It was so amazing to hear the sounds of their wings as they flew overhead. They way they moved together was like a choreographed ballet. Don’t worry, you can look up and you won’t end up with bat guano in your face! The ranger describes the amount of bats as light, medium and heavy because it’s impossible to count the millions of bats that fly out of the cavern. On this night he said that it was medium, which was magnificent! I can’t imagine what it’s like when it’s heavy. The bat flight lasted 30-45 minutes, we lost track of time because we were mesmerized. If you go to the caverns, make sure you stay (or go back) for the Bat Flight program, you will not be disappointed!
Sitting Bull Falls
Since we didn’t have any plans until the evening’s Bat Flight Program we decided to go for a hike at Sitting Bull Falls. It was about an hour drive to get there but it’s rated as the #2 thing to do when in Carlsbad (the Caverns being #1). We first walked up the paved path to the waterfall. We weren’t expecting very much as this is New Mexico, the hills aren’t very tall and there isn’t much water. The falls are small but pretty and unexpected in the middle of the desert.
After we finished our hike, which ended up being longer than we planned because the trails aren’t very well marked, we met the ranger. We always like to talk to the Rangers because they have good stories and information. He told us just down the road was the site of the Last Chance Canyon Apache/Cavalry Battle Site. John and I are both interested in Native American history (John more than me because he’s 18% Native American) so we decided to see it. There isn’t really anything there to see except the landscape but one of the things I love about traveling with John is his ability to describe what a place would have been like in that particular time in history. He had me picturing the Apache on the top of the ridge looking down on the Cavalry down in the meadow.
We wanted to see if there was anything else nearby so we started walking through the meadow and came across some free range cattle. They saw us and started walking towards us and I got a little freaked out (they were big and there were a lot of them) so we turned around and headed out.
Guadalupe Mountains National Park
Did you know that only 52 miles from the city of Carlsbad is another National Park in another state? We didn’t until we were at Carlsbad Caverns and the postcards I bought had cards from both parks. Since we were so close we decided to visit and mark another National Park off of our “we’ve been there” list.
Guadalupe Mountains National Park is the most extensive Permian fossil reef and has the four highest peaks in Texas. Growing up in Colorado and having lived in Washington, the peaks aren’t that big but it was still pretty. It was a REALLY hot day so we decided not to hike (the rangers were advising that people only hike early in the morning) but we did drive around the park some.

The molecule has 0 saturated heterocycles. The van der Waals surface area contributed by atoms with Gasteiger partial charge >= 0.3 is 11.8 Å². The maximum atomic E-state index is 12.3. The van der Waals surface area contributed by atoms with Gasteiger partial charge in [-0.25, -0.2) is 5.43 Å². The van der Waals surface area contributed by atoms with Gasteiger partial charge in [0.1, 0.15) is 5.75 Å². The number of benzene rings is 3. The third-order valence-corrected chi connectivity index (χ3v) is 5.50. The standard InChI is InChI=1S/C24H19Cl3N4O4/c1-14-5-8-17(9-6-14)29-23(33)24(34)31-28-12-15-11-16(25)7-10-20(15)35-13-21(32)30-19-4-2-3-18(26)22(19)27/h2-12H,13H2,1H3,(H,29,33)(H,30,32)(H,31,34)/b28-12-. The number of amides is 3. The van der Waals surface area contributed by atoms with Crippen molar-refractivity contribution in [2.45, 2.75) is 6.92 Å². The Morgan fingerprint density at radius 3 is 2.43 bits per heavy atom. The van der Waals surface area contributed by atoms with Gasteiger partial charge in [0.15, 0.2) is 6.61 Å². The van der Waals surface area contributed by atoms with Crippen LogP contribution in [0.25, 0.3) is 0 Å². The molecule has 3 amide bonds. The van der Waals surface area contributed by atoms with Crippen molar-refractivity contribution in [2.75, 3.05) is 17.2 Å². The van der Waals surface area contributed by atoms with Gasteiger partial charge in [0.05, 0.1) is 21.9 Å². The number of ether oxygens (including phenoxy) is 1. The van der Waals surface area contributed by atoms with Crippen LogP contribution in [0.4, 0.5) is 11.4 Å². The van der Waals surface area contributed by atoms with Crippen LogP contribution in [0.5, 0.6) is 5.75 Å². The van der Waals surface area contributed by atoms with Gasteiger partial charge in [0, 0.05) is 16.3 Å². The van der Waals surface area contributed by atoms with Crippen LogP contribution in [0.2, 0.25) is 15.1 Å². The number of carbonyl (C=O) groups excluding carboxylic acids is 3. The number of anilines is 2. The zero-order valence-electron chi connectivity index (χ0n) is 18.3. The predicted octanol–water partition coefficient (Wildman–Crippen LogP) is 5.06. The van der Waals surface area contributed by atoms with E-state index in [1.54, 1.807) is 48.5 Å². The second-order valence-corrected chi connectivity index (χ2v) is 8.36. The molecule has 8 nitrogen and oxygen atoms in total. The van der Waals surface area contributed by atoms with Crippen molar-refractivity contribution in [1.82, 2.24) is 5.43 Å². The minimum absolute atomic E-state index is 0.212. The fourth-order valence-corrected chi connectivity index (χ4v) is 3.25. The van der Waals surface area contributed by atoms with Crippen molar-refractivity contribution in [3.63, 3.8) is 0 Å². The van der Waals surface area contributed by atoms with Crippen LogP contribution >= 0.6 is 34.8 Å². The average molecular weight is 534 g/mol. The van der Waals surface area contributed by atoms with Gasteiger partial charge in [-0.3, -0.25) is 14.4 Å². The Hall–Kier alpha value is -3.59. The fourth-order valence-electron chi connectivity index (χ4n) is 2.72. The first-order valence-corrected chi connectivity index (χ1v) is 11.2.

There’s a short walk from the Visitor Center that takes you to the Butterfield Overland Mail Pinery Station. Butterfield Overland Mail came before the Pony Express and the Transcontinental Railroad and was the first successful attempt to link the East and West with reliable transportation and communication. Stations were located about 20 miles apart and from September 1858 to August 1859 coaches stopped to rest and for water, food, new mule teams and protection.
Below are remnants of the walls of the station.
We saw a sign for Frijole Ranch and I said “we both like beans, let’s go check it out”. Unfortunately they have it fenced off because the many cottonwood trees that surround the ranch have been deemed unsafe. So, I took a couple photos and we left.
The scenery was beautiful and I especially enjoyed the flowering cacti.
It seemed appropriate to end our day (and our time in Carlsbad) at the Guadalupe Mountain Brewing Company in Carlsbad, NM. I’m not a beer drinker but John is and we enjoy going to local breweries to taste the beers and have some food. We ordered a pretzel, John had a flight of beers and I had a local wine (which was horrible, New Mexico has a lot to learn when it comes to wine making). John’s favorite beer was the Luscious IPA, it was so good that John wanted to have his growler filled with it but we were told that the beer maker doesn’t allow growler fills because he doesn’t like how it makes his beer taste. Not sure what that means but John ended up not getting any beer that night.
Carlsbad is in the Southeast corner of the New Mexico desert and not really on the way to anywhere else (except for El Paso, Texas), but it is worth the trip. We are glad we were able to make memories here together and encourage you to check it out, even if you only have a couple days.
One thought on “Going Batty in Carlsbad”
And, you met 4 really cool people at the rv park you were staying in!
LikeLiked by 1 person